The genesis of metamorphosed Proterozoic massive sulfide occurrences in central Colorado: Geological, mineralogical and sulfur isotope constraints

Thumbnail Image
Date
2022-12
Authors
Berke, Edward Higgins
Major Professor
Advisor
Spry, Paul G
Johnson, Benjamin W
Kerton, Charles
Committee Member
Journal Title
Journal ISSN
Volume Title
Publisher
Authors
Research Projects
Organizational Units
Journal Issue
Is Version Of
Versions
Series
Department
Geological and Atmospheric Sciences
Abstract
Paleoproterozoic massive Cu-Zn±Pb±Au±Ag sulfide deposits metamorphosed to the middle-upper amphibolite facies in central-south Colorado formed in a volcanic-arc setting on the edge of the Yavapai crustal province. Previously published U-Pb ages on spatially-related granitoids range from ~1.9 to ~1.1 Ga, while Pb isotope studies on galena from massive sulfides suggests mineralization formed at around 1.8-1.7 Ga. Some deposits in the Dawson-Green Mountain trend (DGMT) and in the Gunnison belt are composed of Cu-Zn-Au-(Pb-Ag) mineralization that were overprinted by later Au-(Ag-Cu-Bi-Se-Te) mineralization. Sulfide mineralization is spatially related to bimodal, mafic-felsic volcanic rocks (gabbro, amphibolite, rhyolite, and dacite) and granitoids but it occurs mostly in biotite-garnet-quartz±sillimanite±cordierite schists and gneisses, spatially related to nodular sillimanite rocks, and in some locations, exhalative rocks (iron formations, gahnite-rich rocks, quartz-garnetite). The major metallic minerals of the massive sulfides include chalcopyrite, sphalerite, pyrite, pyrrhotite, and magnetite, with minor galena and gahnite. Altered rocks intimately associated with mineralization primarily consist of various amphiboles (gedrite, tremolite, and hornblende), gahnite, biotite, garnet, cordierite, and rare högbomite. The Zn/Cd ratios of sphalerite (44 to 307) in deposits in the DGMT fall within the range of global volcanogenic massive sulfide (VMS) deposits but overlap with sphalerite from sedimentary exhalative (Sedex) deposits. Sulfur isotope values of sulfides (δ34S = -4.4 to +6) suggest sulfur was largely derived from magmatic sources and that variation in isotopic values resulting from thermochemical sulfate reduction is due to small differences in physicochemical conditions. The preferred genetic model is for the deposits to be bimodal-mafic (Gunnison) to mafic-siliciclastic VMS deposits.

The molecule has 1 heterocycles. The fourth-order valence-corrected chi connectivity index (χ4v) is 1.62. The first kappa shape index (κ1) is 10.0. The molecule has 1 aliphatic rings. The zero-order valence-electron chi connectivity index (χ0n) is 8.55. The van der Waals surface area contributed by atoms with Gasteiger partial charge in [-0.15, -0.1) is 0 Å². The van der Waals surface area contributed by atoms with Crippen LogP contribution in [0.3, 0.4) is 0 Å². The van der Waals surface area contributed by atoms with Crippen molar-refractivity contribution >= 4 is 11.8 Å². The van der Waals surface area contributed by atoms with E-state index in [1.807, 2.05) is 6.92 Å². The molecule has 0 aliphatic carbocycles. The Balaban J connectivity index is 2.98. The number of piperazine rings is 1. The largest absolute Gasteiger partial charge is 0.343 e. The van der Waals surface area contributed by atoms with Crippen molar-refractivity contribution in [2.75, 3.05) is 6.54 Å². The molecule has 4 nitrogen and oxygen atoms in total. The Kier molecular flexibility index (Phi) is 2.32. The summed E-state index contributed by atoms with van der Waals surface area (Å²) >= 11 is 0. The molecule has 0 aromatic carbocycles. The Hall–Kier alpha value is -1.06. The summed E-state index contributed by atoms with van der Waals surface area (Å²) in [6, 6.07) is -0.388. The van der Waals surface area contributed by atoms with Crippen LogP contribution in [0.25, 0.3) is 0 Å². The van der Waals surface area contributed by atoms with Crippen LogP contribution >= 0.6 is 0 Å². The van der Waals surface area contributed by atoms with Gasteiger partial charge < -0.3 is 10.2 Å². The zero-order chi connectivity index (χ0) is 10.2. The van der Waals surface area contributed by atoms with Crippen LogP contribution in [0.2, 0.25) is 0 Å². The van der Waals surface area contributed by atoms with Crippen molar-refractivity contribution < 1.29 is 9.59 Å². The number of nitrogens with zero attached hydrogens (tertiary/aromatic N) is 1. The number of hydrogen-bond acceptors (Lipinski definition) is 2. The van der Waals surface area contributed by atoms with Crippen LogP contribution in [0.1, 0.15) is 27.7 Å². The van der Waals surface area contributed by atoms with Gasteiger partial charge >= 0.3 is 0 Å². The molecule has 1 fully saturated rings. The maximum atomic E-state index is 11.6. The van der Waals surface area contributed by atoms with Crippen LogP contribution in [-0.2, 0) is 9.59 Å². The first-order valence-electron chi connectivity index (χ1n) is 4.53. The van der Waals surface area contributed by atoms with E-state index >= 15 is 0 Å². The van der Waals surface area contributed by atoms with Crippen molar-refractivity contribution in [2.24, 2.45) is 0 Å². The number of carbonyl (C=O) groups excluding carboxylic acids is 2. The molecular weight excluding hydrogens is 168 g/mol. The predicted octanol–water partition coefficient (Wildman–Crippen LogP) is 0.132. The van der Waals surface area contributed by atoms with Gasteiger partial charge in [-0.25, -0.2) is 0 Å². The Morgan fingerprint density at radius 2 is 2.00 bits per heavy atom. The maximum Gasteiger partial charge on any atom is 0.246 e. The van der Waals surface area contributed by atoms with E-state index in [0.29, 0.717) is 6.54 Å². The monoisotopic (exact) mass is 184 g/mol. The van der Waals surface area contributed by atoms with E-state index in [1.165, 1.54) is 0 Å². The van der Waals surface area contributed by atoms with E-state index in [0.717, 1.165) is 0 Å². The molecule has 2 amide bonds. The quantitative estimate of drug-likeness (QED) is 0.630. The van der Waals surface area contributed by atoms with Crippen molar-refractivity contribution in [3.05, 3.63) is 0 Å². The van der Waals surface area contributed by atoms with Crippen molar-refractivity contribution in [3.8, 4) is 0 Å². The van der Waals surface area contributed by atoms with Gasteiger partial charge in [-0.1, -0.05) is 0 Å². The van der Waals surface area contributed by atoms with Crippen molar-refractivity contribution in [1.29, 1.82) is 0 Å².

Comments
Description
Keywords
Citation
DOI
Source
Subject Categories
Copyright